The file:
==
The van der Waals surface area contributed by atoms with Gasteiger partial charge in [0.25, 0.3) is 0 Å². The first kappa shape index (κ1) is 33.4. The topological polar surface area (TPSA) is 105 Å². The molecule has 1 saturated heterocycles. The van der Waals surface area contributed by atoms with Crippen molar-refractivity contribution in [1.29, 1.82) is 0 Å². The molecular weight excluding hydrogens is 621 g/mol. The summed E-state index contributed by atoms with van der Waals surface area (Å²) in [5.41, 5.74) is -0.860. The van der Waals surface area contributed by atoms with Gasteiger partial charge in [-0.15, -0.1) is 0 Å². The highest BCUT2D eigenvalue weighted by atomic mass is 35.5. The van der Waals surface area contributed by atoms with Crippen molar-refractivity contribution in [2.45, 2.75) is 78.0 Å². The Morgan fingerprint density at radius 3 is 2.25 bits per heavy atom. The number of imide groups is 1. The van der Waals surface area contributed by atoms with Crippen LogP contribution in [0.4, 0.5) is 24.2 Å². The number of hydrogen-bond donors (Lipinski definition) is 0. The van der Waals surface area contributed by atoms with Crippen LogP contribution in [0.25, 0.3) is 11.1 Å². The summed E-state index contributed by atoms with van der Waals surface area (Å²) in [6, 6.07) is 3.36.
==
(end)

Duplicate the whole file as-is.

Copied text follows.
The van der Waals surface area contributed by atoms with Gasteiger partial charge in [0.25, 0.3) is 0 Å². The first kappa shape index (κ1) is 33.4. The topological polar surface area (TPSA) is 105 Å². The molecule has 1 saturated heterocycles. The van der Waals surface area contributed by atoms with Crippen molar-refractivity contribution in [1.29, 1.82) is 0 Å². The molecular weight excluding hydrogens is 621 g/mol. The summed E-state index contributed by atoms with van der Waals surface area (Å²) in [5.41, 5.74) is -0.860. The van der Waals surface area contributed by atoms with Gasteiger partial charge in [-0.15, -0.1) is 0 Å². The highest BCUT2D eigenvalue weighted by atomic mass is 35.5. The van der Waals surface area contributed by atoms with Crippen molar-refractivity contribution in [2.45, 2.75) is 78.0 Å². The Morgan fingerprint density at radius 3 is 2.25 bits per heavy atom. The number of imide groups is 1. The van der Waals surface area contributed by atoms with Crippen LogP contribution in [0.4, 0.5) is 24.2 Å². The number of hydrogen-bond donors (Lipinski definition) is 0. The van der Waals surface area contributed by atoms with Crippen LogP contribution in [0.25, 0.3) is 11.1 Å². The summed E-state index contributed by atoms with van der Waals surface area (Å²) in [6, 6.07) is 3.36.